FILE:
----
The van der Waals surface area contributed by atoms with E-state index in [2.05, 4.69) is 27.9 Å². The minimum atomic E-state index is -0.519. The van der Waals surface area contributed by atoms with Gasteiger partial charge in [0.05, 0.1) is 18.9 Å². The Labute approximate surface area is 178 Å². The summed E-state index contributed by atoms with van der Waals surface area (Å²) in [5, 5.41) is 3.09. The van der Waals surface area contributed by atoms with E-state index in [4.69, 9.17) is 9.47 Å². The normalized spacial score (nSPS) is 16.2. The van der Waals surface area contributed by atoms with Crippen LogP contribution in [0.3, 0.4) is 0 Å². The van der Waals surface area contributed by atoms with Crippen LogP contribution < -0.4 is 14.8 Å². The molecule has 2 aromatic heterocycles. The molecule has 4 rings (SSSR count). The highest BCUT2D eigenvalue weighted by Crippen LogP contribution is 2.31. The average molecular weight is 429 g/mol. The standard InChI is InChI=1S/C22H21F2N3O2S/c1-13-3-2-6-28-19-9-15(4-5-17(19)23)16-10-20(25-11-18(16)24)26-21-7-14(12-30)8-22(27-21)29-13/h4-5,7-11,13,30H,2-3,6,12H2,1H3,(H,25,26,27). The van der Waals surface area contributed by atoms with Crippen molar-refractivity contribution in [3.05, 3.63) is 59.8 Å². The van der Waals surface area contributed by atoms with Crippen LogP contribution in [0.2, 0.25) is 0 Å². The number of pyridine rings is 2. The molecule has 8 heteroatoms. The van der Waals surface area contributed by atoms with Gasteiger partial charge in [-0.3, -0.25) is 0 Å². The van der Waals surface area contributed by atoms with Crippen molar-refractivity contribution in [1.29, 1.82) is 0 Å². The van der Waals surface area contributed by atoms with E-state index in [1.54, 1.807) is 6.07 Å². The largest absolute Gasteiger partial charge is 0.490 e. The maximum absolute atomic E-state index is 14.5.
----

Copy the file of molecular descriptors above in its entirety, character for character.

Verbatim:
The van der Waals surface area contributed by atoms with E-state index in [2.05, 4.69) is 27.9 Å². The minimum atomic E-state index is -0.519. The van der Waals surface area contributed by atoms with Gasteiger partial charge in [0.05, 0.1) is 18.9 Å². The Labute approximate surface area is 178 Å². The summed E-state index contributed by atoms with van der Waals surface area (Å²) in [5, 5.41) is 3.09. The van der Waals surface area contributed by atoms with E-state index in [4.69, 9.17) is 9.47 Å². The normalized spacial score (nSPS) is 16.2. The van der Waals surface area contributed by atoms with Crippen LogP contribution in [0.3, 0.4) is 0 Å². The van der Waals surface area contributed by atoms with Crippen LogP contribution < -0.4 is 14.8 Å². The molecule has 2 aromatic heterocycles. The molecule has 4 rings (SSSR count). The highest BCUT2D eigenvalue weighted by Crippen LogP contribution is 2.31. The average molecular weight is 429 g/mol. The standard InChI is InChI=1S/C22H21F2N3O2S/c1-13-3-2-6-28-19-9-15(4-5-17(19)23)16-10-20(25-11-18(16)24)26-21-7-14(12-30)8-22(27-21)29-13/h4-5,7-11,13,30H,2-3,6,12H2,1H3,(H,25,26,27). The van der Waals surface area contributed by atoms with Crippen molar-refractivity contribution in [3.05, 3.63) is 59.8 Å². The van der Waals surface area contributed by atoms with Crippen LogP contribution in [0.2, 0.25) is 0 Å². The number of pyridine rings is 2. The molecule has 8 heteroatoms. The van der Waals surface area contributed by atoms with Gasteiger partial charge in [-0.3, -0.25) is 0 Å². The van der Waals surface area contributed by atoms with Crippen molar-refractivity contribution in [1.29, 1.82) is 0 Å². The van der Waals surface area contributed by atoms with E-state index in [1.54, 1.807) is 6.07 Å². The largest absolute Gasteiger partial charge is 0.490 e. The maximum absolute atomic E-state index is 14.5.